Maybe more money isn’t the answer …

I used to think the answer to all of my problems was just make more money, now I am beginning to discover that maybe the real answer is learn to live with less and make better use of what I do have.

This is a somewhat shocking thought to me as I used to pride myself on my philosophy around never trying to pay less for anything.

Why invest any energy in negotiating or coupon cutting when I can just earn more money?

And while I do still see trying to save money through negotiation and coupon cutting as a tremendous waste of energy, I also see that making the highest and best use of our resources is probably the most important piece of the money equation and I haven’t done the best job with that in the past.

It’s time to remember that I created the Money Map not so I could create a plan to make as much as possible (although it can be used for that), but to remind me of how little I actually need.

I thought that my time at the farm (back in 2011/2012) was temporary just so I could have a year of determining who I am if money doesn’t matter and so I could file bankruptcy and start over after taking on way too much debt to be able to create and maintain business models that were robbing me of my life.

Maybe, though, it’s really where I belong.

On a farm, growing food, writing my books and articles, connecting with people online via podcast and video, helping as many people as I can create the lives they truly want without so much financial pressure.

Financial pressure has been a powerful motivator in my life, but maybe I am ready to be done with that paradigm and instead live a lot more simply, permanently.

I spent the entire day today reviewing financials in the companies and looking at how much revenue we need to earn so everyone can get paid what they need for their lives and then strategizing how we can do that while providing the most value to our members as possible.

This is a primary role of the CEO/business founder. And, I am really good at it, it’s true. But is it truly my zone of genius?
Maybe so.

But so long as my expenses are high and I am operating from a space of financial pressure, I’m not sure I can really know what’s true.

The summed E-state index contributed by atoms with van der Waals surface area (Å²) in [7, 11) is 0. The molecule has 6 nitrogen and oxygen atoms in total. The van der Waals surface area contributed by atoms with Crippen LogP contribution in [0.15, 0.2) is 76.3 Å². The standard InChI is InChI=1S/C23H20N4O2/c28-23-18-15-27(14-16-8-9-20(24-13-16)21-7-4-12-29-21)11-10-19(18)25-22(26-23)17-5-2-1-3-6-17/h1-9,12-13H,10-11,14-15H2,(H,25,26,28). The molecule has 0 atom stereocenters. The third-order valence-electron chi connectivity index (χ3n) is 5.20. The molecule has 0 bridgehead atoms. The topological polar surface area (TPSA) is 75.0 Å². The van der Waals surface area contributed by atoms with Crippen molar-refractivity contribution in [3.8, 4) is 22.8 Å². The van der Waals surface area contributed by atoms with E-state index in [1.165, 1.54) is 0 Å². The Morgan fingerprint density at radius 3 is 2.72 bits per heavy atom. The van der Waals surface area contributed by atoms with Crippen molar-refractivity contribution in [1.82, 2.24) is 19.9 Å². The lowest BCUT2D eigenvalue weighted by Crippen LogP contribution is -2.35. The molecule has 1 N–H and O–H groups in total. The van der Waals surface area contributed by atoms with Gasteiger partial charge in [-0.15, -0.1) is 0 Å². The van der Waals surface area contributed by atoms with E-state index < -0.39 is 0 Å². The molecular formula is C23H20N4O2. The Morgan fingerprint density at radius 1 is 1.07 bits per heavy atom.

I’m compromising. I believe that’s true for everyone to some degree.

I’ve found that those with the most are often the one’s who are compromising the most.

So it’s time to reconsider what life looks like once again, integrating the principles of permaculture to make a lot more life using a lot less non-renewable resources (like your time!) and a lot more of what’s renewable and constantly regenerates itself (like your energy when you are truly intrinsically motivated and only doing what you would do for free anyway).

It’s funny. I had no plans to share all this tonight, (though I did want to at some point share my biggest takeaways from our time at Punta Mona) – but then the universe conspired to make it so.

Both my computers crashed at the same time (my main and my backup) and as I was crying and beginning to freak out because this is particularly bad timing for me to not be on my computer, I was also getting the clear message “stop, take a bit of time and learn from what’s being gifted to you here.”

So I did and read some articles posted on a friend’s wall about the return to Eden and what I can see is true financial liberation and how permaculture is the answer.

That prompted me to share this with you now and to remind myself of what I learned in Punta Mona and why I went there in the first place – it’s time to simplify and return to the flow of life beyond money as the motivator.

If I am providing value and know how to ask for what I need, all my needs are always met.

It’s time for a return to only doing what I would do for free because my heart commands it, not because my family, or my landlord, or even my own egoic wants demand it.